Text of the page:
Born in Montreal in 1900, Colin McPhee
studied composition and piano in Baltimore with Gustave Strube,
Arthur Friedheim, Paul La Flem, and Isidore Phillipp. During this
period and the next five years in New York, McPhee received considerable
recognition for such works as his "Concerto for Piano and Orchestra,"
"Concerto for Piano and Wind Octet," "Sea Shanty Suite," and orchestral
scores for two experimental films by Ralph Steiner, H20
and Mechanical Principles.
It was in 1931 that McPhee first
heard recordings of some of then virtually unknown music of the
gamelan of Bali, ensembles of tuned gongs, gong chimes, metallophones,
cymbals, and drums. Fascinated by the new possibilities of timbre
and percussive colors, musical form and instrumental technique,
McPhee went to Indonesia; what began an exploratory trip became
an extended period of residence in Bali until 1939. McPhee made
an extensive survey of the many different types of ensembles throughout
the island; his house became a center of musical activity; he
encouraged and subsidized children's training in music and dance
as well as the maintaining of the older musical traditions. McPhee
returned to the US and resided in New York in the 1940s, where
he was among the talented, young generation of composers that
included Aaron Copeland and Henry Cowell.
Besides various musical compositions
and articles on music and dance, McPhee's major publications are
Music in Bali (1966), one of the definitive works on Balinese
instrumental music and orchestral technique, and A House in
Bali (1946), a beautifully written account of his stay on
the island. Beginning with piano transcriptions of music for the
Balinese shadow puppet play, known as Wyang Kulit, McPhee started
to incorporate elements of Balinese music into his own compsitions.
For his two major orchestral works, Tabuh-Tabuhan (1936) and Symphony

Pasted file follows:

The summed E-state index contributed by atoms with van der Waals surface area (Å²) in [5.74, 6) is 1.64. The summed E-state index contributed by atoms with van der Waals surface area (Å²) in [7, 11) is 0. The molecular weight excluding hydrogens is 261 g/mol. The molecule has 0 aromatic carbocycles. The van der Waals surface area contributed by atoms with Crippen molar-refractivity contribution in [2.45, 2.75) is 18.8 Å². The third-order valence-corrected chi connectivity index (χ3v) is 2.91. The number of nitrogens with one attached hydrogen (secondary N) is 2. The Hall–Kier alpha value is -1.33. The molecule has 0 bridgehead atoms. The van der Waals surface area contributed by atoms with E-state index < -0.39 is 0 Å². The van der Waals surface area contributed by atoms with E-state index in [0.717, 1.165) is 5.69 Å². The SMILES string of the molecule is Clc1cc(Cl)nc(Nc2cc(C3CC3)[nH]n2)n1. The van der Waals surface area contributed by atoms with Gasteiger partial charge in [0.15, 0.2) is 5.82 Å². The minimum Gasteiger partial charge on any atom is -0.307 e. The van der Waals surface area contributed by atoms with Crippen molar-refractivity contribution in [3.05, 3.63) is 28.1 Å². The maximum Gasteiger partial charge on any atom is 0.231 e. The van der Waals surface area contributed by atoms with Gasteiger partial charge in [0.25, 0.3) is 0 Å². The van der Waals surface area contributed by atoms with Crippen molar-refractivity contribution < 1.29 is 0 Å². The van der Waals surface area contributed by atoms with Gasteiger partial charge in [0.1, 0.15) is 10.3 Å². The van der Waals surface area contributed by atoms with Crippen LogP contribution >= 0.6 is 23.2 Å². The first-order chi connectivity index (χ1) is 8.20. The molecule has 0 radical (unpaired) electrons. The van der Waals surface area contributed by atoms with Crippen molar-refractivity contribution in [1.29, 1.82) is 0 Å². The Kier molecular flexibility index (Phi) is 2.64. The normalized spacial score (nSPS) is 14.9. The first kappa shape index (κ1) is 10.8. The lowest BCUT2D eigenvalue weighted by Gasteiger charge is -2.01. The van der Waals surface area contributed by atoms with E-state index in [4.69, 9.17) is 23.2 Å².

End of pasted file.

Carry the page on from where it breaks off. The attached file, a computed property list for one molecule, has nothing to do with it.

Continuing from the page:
No. 2 (1957), McPhee received wide acclaim as well as many wards
and commissions "for his unprecedented combination of traditional
Indonesian music with western orchestral techniques, which resulted
in original music of great distinction. Besides his musical talents,
McPhee was an excellent photographer (see the AV slideshow below).
As a faculty member of the Music Department at UCLA from 1960
until his death in 1964, McPhee taught composition and ethnomusicology,
contributed greatly to the study of world music.
Detailed finding aids for the entire Colin McPhee
Collection are available in the Archive. PLEASE
NOTE: The Colin McPhee Collection is stored off-site. If you
are planning a visit to the Archive in order to view any part
of the collection we require at least three days advance notice
so that we can page your requested items.
from the McPhee Collection
The photographs, films, and music
featured in the accompanying online presentations have been selected
from the McPhee Collection. They were donated to the Ethnomusicology
Archive in 1973 by Mrs. Shirley Hawkins.
Audiovisual Slideshow: A Flash
presentation that includes audio and nearly 40 photos from
the Colin McPhee Collection (click here
for technical metadata).